Home improvement retailer B&Q has suffered a data breach affecting 70,000 of its… well, not customers, exactly.
The breached database contained a list of people who had been caught stealing products from B&Q stores. The document included the names of the offenders, the items they had stolen, the value of the goods and the stores they were taken from.
An extract of the database (via CtrlBox)
The database should have only been accessible to certain employees, but security specialists at CtrlBox found the database an ElasticSearch server, left publicly available and without password protection.
As the data contains alleged criminal records, it could be considered sensitive information under the GDPR (General Data Protection Regulation).
Just as significantly, CtrlBox reports that B&Q repeatedly failed to report the incident – or even take the database offline – once it had been notified of the breach.
‘Classic illustration’ of poor security practices
According to IT Governance Founder and Executive Chairman Alan Calder, the incident is “a classic illustration of the reality that the majority of security breaches go undiscovered for substantial time periods and are then often discovered by third parties.”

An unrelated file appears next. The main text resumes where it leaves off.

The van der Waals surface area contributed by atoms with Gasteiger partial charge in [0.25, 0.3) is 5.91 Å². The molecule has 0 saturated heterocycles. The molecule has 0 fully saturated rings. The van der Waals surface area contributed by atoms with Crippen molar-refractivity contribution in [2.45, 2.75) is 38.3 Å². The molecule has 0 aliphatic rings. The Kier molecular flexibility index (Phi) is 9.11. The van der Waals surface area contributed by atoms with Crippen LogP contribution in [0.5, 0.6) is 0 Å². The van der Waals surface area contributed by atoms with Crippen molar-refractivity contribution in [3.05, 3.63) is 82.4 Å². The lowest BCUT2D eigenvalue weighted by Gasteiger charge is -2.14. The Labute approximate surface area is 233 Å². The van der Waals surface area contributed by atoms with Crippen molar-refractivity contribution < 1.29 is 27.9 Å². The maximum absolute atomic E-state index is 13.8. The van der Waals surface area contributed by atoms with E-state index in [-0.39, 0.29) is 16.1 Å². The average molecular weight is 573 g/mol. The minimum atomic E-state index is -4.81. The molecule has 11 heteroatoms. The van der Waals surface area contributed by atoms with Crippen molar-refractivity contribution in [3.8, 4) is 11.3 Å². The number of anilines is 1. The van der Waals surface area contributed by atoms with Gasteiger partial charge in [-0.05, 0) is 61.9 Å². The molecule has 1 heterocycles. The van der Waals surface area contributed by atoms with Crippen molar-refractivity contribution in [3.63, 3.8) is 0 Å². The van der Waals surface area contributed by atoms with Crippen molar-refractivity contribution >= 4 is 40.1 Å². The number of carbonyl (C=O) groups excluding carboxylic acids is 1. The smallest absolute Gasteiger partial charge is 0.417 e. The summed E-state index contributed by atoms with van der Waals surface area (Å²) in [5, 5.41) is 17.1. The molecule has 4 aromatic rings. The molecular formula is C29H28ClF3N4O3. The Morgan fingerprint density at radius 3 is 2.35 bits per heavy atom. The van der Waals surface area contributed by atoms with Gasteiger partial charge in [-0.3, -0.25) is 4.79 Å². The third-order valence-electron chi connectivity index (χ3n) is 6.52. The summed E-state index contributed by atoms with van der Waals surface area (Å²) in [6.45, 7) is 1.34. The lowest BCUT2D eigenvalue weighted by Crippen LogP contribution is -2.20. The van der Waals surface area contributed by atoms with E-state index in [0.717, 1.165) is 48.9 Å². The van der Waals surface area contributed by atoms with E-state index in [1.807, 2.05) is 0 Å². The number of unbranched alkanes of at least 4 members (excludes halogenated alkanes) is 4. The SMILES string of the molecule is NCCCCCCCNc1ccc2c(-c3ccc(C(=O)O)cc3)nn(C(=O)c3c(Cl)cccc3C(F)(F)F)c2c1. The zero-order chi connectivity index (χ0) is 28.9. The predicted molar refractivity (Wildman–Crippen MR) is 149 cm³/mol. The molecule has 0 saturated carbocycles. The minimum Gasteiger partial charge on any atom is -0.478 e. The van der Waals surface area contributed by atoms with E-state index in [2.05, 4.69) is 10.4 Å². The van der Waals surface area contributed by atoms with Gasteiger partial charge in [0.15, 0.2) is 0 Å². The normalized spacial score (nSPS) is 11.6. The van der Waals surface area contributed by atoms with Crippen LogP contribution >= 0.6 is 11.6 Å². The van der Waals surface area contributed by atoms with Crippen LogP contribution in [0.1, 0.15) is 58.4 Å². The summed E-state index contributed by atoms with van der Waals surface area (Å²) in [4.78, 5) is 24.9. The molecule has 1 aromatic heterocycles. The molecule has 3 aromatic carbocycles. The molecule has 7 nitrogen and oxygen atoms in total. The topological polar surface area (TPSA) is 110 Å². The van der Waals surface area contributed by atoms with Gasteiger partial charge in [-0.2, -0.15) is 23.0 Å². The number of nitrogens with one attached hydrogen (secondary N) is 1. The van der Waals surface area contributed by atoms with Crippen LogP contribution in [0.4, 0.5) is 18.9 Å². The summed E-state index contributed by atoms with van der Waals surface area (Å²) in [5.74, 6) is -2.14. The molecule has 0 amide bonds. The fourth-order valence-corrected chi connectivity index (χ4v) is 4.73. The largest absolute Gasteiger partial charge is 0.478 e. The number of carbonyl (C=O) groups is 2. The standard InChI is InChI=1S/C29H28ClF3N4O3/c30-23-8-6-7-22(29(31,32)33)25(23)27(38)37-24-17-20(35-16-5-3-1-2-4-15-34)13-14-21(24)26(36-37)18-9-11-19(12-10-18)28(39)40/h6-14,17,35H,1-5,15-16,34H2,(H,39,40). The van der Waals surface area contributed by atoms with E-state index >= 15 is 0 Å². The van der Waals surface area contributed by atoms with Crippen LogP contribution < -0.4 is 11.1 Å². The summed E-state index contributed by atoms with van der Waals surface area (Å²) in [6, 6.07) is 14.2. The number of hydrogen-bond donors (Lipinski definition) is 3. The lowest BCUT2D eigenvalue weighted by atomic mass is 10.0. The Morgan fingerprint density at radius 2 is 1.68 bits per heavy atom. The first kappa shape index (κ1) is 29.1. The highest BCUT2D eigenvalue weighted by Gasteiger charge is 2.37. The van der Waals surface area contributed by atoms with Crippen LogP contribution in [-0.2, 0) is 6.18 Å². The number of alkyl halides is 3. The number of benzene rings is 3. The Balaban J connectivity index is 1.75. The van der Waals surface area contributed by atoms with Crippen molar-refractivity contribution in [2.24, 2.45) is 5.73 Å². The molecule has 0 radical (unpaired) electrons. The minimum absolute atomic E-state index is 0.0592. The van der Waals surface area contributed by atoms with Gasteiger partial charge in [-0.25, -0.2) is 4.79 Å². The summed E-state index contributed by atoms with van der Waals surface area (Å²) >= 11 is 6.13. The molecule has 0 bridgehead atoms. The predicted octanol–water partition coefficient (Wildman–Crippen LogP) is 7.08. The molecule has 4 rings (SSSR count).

“In this case, not only were B&Q revealed as lacking in very basic cyber security practices (e.g. password access control), they also demonstrated that they do not have a robust incident response plan and they don’t have anything that looks like a resilient defence-in-depth approach to cyber security. For an organisation of their size, that’s pretty poor!”
Calder also outlined some of the ways in which the existence of the list itself is a potential GDPR violation. “How did it inform the data subjects that their data was being processed? What was the lawful basis on which it was processing the data in the first place? How does it demonstrate compliance with the six data processing principles?